The most-widely reported aspect of the conference was The People’s Vow. I have to confess, it wasn’t clear to me at the time of its unveiling which people had made or written the vow. For what it’s worth, I hope that as many people as possible are actively involved in contributing to and campaigning for this. There is an important distinction to be made between a vow TO and a vow BY the people – does socialism come from above or below?
Bernadette Mc Aliskey shared her valuable wisdom on where things went wrong for socialists in Northern Ireland, and where it could go wrong for us in Scotland. While she was in favour of the Peace, Mc Aliskey was not in favour of the Process, where Sinn Fein allowed socialists to be left out, its leaders seduced by their sudden rise to prominence as players on the world stage. We should never go in to coalition to form a government, Mc Aliskey warned, for then we must take responsibility for what we can’t control. We must be wary of anyone who wants to be a politician, better someone who is unwilling, but will stomach it for a short time. We ought to be careful about who we send to negotiate on our behalf to Westminster. Better the uncompromising person without airs and graces whose head would have ended up in a pike in years past than the silver-tongued negotiator who will come back with a clever explanation of why we must water down our demands.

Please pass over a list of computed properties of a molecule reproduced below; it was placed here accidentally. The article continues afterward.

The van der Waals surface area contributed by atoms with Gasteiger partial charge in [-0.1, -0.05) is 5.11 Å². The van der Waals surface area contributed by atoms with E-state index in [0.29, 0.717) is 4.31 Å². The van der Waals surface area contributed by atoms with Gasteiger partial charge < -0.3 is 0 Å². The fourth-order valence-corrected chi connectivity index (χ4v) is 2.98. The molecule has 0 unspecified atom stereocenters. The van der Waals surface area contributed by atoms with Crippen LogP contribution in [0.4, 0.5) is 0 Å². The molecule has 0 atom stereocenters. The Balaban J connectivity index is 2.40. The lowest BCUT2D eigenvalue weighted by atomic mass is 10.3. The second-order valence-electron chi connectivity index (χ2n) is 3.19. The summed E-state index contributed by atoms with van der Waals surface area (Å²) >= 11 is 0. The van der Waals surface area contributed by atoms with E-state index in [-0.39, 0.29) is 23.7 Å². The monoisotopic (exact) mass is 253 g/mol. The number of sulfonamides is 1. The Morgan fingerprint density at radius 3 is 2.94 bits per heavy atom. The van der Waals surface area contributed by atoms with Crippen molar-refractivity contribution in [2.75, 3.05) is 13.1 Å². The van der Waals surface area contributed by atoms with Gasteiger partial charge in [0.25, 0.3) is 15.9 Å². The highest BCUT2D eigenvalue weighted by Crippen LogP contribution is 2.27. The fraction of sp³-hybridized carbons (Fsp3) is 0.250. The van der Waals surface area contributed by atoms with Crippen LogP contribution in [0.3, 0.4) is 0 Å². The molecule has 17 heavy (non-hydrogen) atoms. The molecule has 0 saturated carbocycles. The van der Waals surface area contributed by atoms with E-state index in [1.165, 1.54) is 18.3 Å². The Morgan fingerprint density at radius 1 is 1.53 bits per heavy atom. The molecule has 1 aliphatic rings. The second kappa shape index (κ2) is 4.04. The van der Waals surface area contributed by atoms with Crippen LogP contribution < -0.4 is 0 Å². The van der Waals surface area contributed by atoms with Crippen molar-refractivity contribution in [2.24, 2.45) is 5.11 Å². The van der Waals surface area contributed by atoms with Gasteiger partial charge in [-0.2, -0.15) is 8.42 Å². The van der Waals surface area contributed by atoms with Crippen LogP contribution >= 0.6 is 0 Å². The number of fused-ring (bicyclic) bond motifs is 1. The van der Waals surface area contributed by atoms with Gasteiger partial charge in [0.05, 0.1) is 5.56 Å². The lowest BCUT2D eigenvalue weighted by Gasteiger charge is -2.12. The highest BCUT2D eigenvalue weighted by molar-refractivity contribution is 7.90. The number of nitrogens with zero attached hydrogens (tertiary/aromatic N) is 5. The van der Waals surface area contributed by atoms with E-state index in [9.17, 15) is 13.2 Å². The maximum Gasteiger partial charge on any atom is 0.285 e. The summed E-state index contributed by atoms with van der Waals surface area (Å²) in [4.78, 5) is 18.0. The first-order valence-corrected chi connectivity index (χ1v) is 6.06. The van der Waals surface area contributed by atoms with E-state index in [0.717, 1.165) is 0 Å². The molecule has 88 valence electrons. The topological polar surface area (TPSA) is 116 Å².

The radical left in Scotland is currently plotting a course through uncharted waters. RIC has proved itself to be an impressive force in the two years since it was founded. We may not have all the answers, but at least we have a space which feels friendly and open enough to ask the right questions. It is a much needed platform for debate. Most exciting of all, ever since the referendum, people believe that their voices matter – together, we can change things for the better.
Tariq Ali’s speech at RIC 2014: